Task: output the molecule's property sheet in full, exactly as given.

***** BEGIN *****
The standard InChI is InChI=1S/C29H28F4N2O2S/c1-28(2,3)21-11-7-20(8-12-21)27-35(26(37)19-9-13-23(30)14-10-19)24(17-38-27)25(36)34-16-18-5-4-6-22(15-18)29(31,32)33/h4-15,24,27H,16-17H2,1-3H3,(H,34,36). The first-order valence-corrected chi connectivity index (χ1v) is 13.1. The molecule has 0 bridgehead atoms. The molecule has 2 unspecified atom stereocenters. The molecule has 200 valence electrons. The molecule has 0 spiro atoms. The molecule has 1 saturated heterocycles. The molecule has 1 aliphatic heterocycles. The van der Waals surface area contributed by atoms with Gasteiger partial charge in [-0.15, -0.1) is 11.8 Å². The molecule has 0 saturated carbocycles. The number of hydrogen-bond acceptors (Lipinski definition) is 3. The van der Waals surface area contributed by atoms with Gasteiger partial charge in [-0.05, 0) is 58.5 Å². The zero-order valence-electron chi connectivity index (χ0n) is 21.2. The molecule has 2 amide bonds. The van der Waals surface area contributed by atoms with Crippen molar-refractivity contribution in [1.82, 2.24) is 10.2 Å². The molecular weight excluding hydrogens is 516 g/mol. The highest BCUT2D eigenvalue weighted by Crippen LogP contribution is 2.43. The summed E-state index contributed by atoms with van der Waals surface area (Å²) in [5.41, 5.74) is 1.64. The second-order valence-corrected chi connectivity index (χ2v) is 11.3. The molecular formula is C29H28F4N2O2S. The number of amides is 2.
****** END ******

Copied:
The standard InChI is InChI=1S/C29H28F4N2O2S/c1-28(2,3)21-11-7-20(8-12-21)27-35(26(37)19-9-13-23(30)14-10-19)24(17-38-27)25(36)34-16-18-5-4-6-22(15-18)29(31,32)33/h4-15,24,27H,16-17H2,1-3H3,(H,34,36). The first-order valence-corrected chi connectivity index (χ1v) is 13.1. The molecule has 0 bridgehead atoms. The molecule has 2 unspecified atom stereocenters. The molecule has 200 valence electrons. The molecule has 0 spiro atoms. The molecule has 1 saturated heterocycles. The molecule has 1 aliphatic heterocycles. The van der Waals surface area contributed by atoms with Gasteiger partial charge in [-0.15, -0.1) is 11.8 Å². The molecule has 0 saturated carbocycles. The number of hydrogen-bond acceptors (Lipinski definition) is 3. The van der Waals surface area contributed by atoms with Gasteiger partial charge in [-0.05, 0) is 58.5 Å². The zero-order valence-electron chi connectivity index (χ0n) is 21.2. The molecule has 2 amide bonds. The van der Waals surface area contributed by atoms with Crippen molar-refractivity contribution in [1.82, 2.24) is 10.2 Å². The molecular weight excluding hydrogens is 516 g/mol. The highest BCUT2D eigenvalue weighted by Crippen LogP contribution is 2.43. The summed E-state index contributed by atoms with van der Waals surface area (Å²) in [5.41, 5.74) is 1.64. The second-order valence-corrected chi connectivity index (χ2v) is 11.3. The molecular formula is C29H28F4N2O2S. The number of amides is 2.